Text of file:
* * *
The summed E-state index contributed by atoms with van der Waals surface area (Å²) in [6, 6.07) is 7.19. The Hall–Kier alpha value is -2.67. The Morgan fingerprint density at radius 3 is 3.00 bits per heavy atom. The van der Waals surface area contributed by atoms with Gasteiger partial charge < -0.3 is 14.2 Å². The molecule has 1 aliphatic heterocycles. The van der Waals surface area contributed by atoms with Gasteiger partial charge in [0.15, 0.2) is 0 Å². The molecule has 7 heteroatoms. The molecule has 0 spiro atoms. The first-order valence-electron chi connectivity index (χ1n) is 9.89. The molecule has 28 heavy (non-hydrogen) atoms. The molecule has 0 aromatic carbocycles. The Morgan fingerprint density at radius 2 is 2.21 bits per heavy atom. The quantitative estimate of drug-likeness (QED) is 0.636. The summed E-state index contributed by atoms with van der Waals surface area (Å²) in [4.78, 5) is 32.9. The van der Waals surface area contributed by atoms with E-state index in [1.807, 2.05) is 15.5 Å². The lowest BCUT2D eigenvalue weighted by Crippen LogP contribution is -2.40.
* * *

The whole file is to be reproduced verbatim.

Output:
The summed E-state index contributed by atoms with van der Waals surface area (Å²) in [6, 6.07) is 7.19. The Hall–Kier alpha value is -2.67. The Morgan fingerprint density at radius 3 is 3.00 bits per heavy atom. The van der Waals surface area contributed by atoms with Gasteiger partial charge < -0.3 is 14.2 Å². The molecule has 1 aliphatic heterocycles. The van der Waals surface area contributed by atoms with Gasteiger partial charge in [0.15, 0.2) is 0 Å². The molecule has 7 heteroatoms. The molecule has 0 spiro atoms. The first-order valence-electron chi connectivity index (χ1n) is 9.89. The molecule has 28 heavy (non-hydrogen) atoms. The molecule has 0 aromatic carbocycles. The Morgan fingerprint density at radius 2 is 2.21 bits per heavy atom. The quantitative estimate of drug-likeness (QED) is 0.636. The summed E-state index contributed by atoms with van der Waals surface area (Å²) in [4.78, 5) is 32.9. The van der Waals surface area contributed by atoms with E-state index in [1.807, 2.05) is 15.5 Å². The lowest BCUT2D eigenvalue weighted by Crippen LogP contribution is -2.40.